- July 15, 2018
- Posted by: Trading
- Category: News
* Canadian dollar at C$1.3183, or 75.86 U.S. cents
* Price of U.S. oil rises 0.3 percent
* Bond prices higher across much of the yield curve
TORONTO, July 13 (Reuters) – The Canadian dollar weakened against its U.S. counterpart on Friday as the greenback broadly climbed, with a trade deal between Canada and the EU being potentially at risk.
At 10:08 a.m. EDT (1408 GMT), the Canadian dollar was trading 0.2 percent lower at C$1.3183 to the greenback, or 75.86 U.S. cents. The currency, which is on track to fall 0.7 percent for the week, traded in a range of C$1.3153 to C$1.3209.
Italy will not ratify the European Union’s free trade agreement with Canada, Deputy Prime Minister Luigi Di Maio said. The Comprehensive Economic and Trade Agreement needs to be approved by all 28 EU member states to take full effect. U.S. dollar benefited from a safe-haven bid after data showing a record Chinese trade surplus stirred worries about the U.S.-China trade row. exports many commodities, including oil, and runs a current account deficit so its economy could also be hurt if the flow of trade or capital slows.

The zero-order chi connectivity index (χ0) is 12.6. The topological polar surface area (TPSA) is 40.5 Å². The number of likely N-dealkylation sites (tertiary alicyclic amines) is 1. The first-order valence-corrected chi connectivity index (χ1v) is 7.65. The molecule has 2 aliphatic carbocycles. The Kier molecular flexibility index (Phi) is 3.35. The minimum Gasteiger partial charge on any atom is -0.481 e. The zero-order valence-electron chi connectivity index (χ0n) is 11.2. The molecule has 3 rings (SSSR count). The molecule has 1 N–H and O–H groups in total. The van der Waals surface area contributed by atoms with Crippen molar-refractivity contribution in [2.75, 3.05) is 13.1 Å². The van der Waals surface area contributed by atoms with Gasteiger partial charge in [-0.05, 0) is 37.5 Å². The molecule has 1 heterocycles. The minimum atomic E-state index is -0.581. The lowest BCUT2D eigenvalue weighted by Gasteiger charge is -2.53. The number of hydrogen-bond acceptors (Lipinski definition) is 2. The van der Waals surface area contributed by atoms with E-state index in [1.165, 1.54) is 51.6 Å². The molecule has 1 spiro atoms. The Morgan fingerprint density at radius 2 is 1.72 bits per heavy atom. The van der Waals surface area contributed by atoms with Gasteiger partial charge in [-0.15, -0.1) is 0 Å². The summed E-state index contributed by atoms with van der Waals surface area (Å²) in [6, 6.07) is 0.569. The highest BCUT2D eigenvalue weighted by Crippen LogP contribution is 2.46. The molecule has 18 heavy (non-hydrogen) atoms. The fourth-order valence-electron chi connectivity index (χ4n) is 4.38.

The country has its own trade dispute with the United States and is also in slow-moving talks to revamp the North American Free Trade Agreement.
Still, Canadian exporters are more optimistic about the near-term outlook, Export Development Canada’s Mid-Year Trade Confidence Index showed.
Stronger exports and investment have started to reduce Canada’s reliance on household spending to fuel growth, the Bank of Canada said on Wednesday as it raised rates for a fourth time since July 2017.
Chances of another rate hike by December have fallen to about 50 percent from more than 70 percent after Wednesday’s rate announcement, the overnight index swaps market indicated. BOCWATCH
The price of oil rose but was set for a second straight week of declines after Libyan ports reopened and on the view that Iran might still export some crude despite U.S. sanctions. crude prices were up 0.3 percent at $70.53 a barrel.
Canadian government bond prices were slightly higher across much of the yield curve in sympathy with U.S. Treasuries.
The two-year was up 1 Canadian cent to yield 1.929 percent and the 10-year gained 8 Canadian cents to yield 2.141 percent.
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